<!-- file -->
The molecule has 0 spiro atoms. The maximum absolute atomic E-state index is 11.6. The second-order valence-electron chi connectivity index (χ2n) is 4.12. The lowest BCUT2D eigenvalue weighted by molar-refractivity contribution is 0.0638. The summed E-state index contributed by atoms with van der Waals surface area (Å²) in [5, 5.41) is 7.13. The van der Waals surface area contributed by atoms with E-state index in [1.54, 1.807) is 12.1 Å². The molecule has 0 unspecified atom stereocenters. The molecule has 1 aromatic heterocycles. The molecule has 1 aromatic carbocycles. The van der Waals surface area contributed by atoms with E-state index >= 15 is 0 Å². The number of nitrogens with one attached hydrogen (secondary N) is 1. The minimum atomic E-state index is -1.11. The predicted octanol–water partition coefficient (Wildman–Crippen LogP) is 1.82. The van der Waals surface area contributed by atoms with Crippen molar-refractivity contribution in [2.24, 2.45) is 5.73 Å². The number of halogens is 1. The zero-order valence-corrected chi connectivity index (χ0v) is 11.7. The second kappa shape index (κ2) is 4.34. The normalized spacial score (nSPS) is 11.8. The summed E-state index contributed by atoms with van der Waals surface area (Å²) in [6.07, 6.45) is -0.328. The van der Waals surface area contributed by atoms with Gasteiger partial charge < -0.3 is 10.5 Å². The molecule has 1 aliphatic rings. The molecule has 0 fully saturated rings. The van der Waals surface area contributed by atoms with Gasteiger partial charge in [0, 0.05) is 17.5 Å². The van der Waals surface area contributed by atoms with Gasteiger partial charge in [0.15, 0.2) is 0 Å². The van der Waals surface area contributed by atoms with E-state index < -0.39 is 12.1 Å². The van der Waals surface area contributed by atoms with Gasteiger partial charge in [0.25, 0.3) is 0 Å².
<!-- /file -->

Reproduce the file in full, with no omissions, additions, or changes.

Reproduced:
The molecule has 0 spiro atoms. The maximum absolute atomic E-state index is 11.6. The second-order valence-electron chi connectivity index (χ2n) is 4.12. The lowest BCUT2D eigenvalue weighted by molar-refractivity contribution is 0.0638. The summed E-state index contributed by atoms with van der Waals surface area (Å²) in [5, 5.41) is 7.13. The van der Waals surface area contributed by atoms with E-state index in [1.54, 1.807) is 12.1 Å². The molecule has 0 unspecified atom stereocenters. The molecule has 1 aromatic heterocycles. The molecule has 1 aromatic carbocycles. The van der Waals surface area contributed by atoms with E-state index >= 15 is 0 Å². The number of nitrogens with one attached hydrogen (secondary N) is 1. The minimum atomic E-state index is -1.11. The predicted octanol–water partition coefficient (Wildman–Crippen LogP) is 1.82. The van der Waals surface area contributed by atoms with Crippen molar-refractivity contribution in [2.24, 2.45) is 5.73 Å². The number of halogens is 1. The zero-order valence-corrected chi connectivity index (χ0v) is 11.7. The second kappa shape index (κ2) is 4.34. The normalized spacial score (nSPS) is 11.8. The summed E-state index contributed by atoms with van der Waals surface area (Å²) in [6.07, 6.45) is -0.328. The van der Waals surface area contributed by atoms with Gasteiger partial charge < -0.3 is 10.5 Å². The molecule has 1 aliphatic rings. The molecule has 0 fully saturated rings. The van der Waals surface area contributed by atoms with Gasteiger partial charge in [0, 0.05) is 17.5 Å². The van der Waals surface area contributed by atoms with Gasteiger partial charge in [0.15, 0.2) is 0 Å². The van der Waals surface area contributed by atoms with E-state index < -0.39 is 12.1 Å². The van der Waals surface area contributed by atoms with Gasteiger partial charge in [0.25, 0.3) is 0 Å².